A blog that tackles issues on basic education (in the Philippines and the United States) including early childhood education, the teaching profession, math and science education, medium of instruction, poverty, and the role of research and higher education.
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No Room for Violence in Promoting Basic Education
In advocacy, there is nothing worse than doing something clearly against what you are fighting for. Voicing one's opposition against DepEd;s K to 12, because it does not respect the rights of parents, teachers and children, is not helped by violence or destruction of public and private property. There is no room for violence if we claim to stand for quality education of our children. There is no room for hegemony if we claim to stand for equity in education. Doing so only provides reasons for people not to see what we are truly advocating.Doing so only provides an additional excuse for the government not to address the real and urgent problems Philippine basic education faces.
Below is a post on Facebook by Elvin Uy, an assistant secretary of DepEd.
Last Friday, I met with representatives of Gabriela about their concerns regarding the nationwide implementation of Grade 11 this coming school year. As part of the Makabayan bloc, they are calling for the abolishment of the K to 12 Program and for the Department not to push through with its rollout of senior high school next month. I told them that unless the Supreme Court decides otherwise (there are 5 petitions against the "K to 12 Law" and the SC has yet to render a decision), we have no choice but to follow the law and implement the program fully.
We proceeded to discuss their specific concerns about Grade 11, particularly the mom from North Caloocan who wanted to know where her kid can enroll considering their public school won't be offering senior high this year. While we were having the meeting, they had a contingent of about 20 people protesting outside the main gates of the DepEd. When I asked them why the need for protest action considering we're already discussing the issues and I was offering them possible solutions to the problems, they said that it was standard for them to do this even if there's a dialogue.
Fair enough. They want to express their views; we want to help them make sure all kids who are supposed to be in school will be in school. That's our system. That's democracy.
Today, other members of Makabayan (i.e. Kabataan, Anakbayan, LFS, KMU) decided to "Occupy DepEd". They pretended to be visitors, entered our premises, gathered during lunch time, and vandalized the DepEd vision-mission-core values marker outside the main building (Rizal) of the DepEd Complex.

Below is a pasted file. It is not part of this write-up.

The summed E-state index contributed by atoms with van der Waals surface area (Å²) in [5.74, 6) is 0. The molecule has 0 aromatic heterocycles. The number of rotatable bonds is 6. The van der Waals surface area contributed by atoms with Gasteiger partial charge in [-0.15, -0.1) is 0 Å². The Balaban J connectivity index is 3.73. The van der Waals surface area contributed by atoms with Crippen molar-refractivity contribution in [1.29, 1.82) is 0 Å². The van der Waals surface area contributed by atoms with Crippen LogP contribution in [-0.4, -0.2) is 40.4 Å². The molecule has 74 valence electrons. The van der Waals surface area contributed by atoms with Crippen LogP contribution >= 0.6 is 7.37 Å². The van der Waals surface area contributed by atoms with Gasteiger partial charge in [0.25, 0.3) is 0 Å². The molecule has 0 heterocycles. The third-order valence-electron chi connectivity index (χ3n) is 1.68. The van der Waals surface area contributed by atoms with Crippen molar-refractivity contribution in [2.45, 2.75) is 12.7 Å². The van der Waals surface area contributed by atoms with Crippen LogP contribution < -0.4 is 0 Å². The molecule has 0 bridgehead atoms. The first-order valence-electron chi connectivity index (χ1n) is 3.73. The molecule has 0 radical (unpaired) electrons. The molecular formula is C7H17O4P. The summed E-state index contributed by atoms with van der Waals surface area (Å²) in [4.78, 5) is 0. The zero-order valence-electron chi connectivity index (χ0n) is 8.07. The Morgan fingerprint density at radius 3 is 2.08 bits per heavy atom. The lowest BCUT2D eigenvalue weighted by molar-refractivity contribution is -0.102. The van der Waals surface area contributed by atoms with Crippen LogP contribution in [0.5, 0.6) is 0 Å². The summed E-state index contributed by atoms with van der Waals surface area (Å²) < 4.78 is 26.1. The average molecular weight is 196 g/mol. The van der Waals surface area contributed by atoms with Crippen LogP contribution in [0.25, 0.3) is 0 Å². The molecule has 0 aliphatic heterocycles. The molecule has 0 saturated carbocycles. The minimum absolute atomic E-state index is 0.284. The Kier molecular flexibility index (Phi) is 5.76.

Why? Because "Stop K-12!!!"
They refused to leave the DepEd Complex and we have allowed them to stay despite the disruption.
Maayos namin kayong kinakausap sa iba't ibang lugar at pagkakataon. Ginagalang namin ang inyong mga pananaw. Iisa ang ating mithiin na lahat ng Pilipino ay umunlad at makapasok sa mga ligtas at magagandang paaralan. Pakiusap lang: itigil na natin ang mga kalokohan at stunt.
The Filipino deserves better political discourse, especially from groups who claim to be progressives.
Congestion means overcrowding. In simple terms, there is too much in too little space or time. To avoid congestion one can either increase space or time, or reduce whatever is taking space or time. In introducing K to 12 to the Philippines, the Department of Education made the claim, "...the sad state of basic education can be partly attributed to the congested basic education curriculum." A closer examination of DepEd's K to 12, however, reveals not a decongestion, but a reduction of instructional hours across the first ten years of education.
Here are the changes for elementary school:
There is a reduction in both languages and mathematics of about 10 percent in instructional time. Below are the changes in secondary school:
Here, the decrease in instructional hours is even greater. Science, for instance suffers a 33 percent reduction. Adding two years to basic education may indeed look good on paper as a way of decongesting the curriculum. However, if the first ten yea…
TANONG: ANO ANG KTO12 PROGRAM? SAGOT: Ang Kto12 Program ng gobyerno ng Pilipinas ay tumutukoy sa pagkakaroon ng mandatory o required na kindergarten at karagdagang 2 taon sa dating 10-year Basic Education Cycle. Kung noon, pagkatapos ng anim na taon sa elementarya at apat na taon sa hayskul (kabuuang 10 taon) ay maaari nang makapagkolehiyo ang mga estudyante. Sa ilalim ng Kto12, bago makapagkolehiyo, kailangan pa nilang dumaan sa karagdagang 2 taon pagkatapos ng apat na taong hayskul. Sa bagong sistema, tinatawag na senior high school o junior college ang karagdagang 2 tao…
With the new K to 12 curriculum in the Philippines, various tracks are now offered in the last two years of basic education. The various options available obviously make it possible for students to find themselves later unprepared for the courses they decide to take in college. A student, for instance, who finishes the accounting business management (ABM) strand in the senior high school academic track, is now required to take additional courses if the student chooses to enroll in a Science, Technology, Engineering and Mathematics (STEM) major in college. These additional courses which are now called "bridging programs" are either taken during the first year of college or over several weeks in the summer before college starts.
There are bridging programs in the United States, but these are different from the ones that are now appearing in colleges in the Philippines. In Coldwater High School in Michigan, for example, the "bridging program" is an option for students…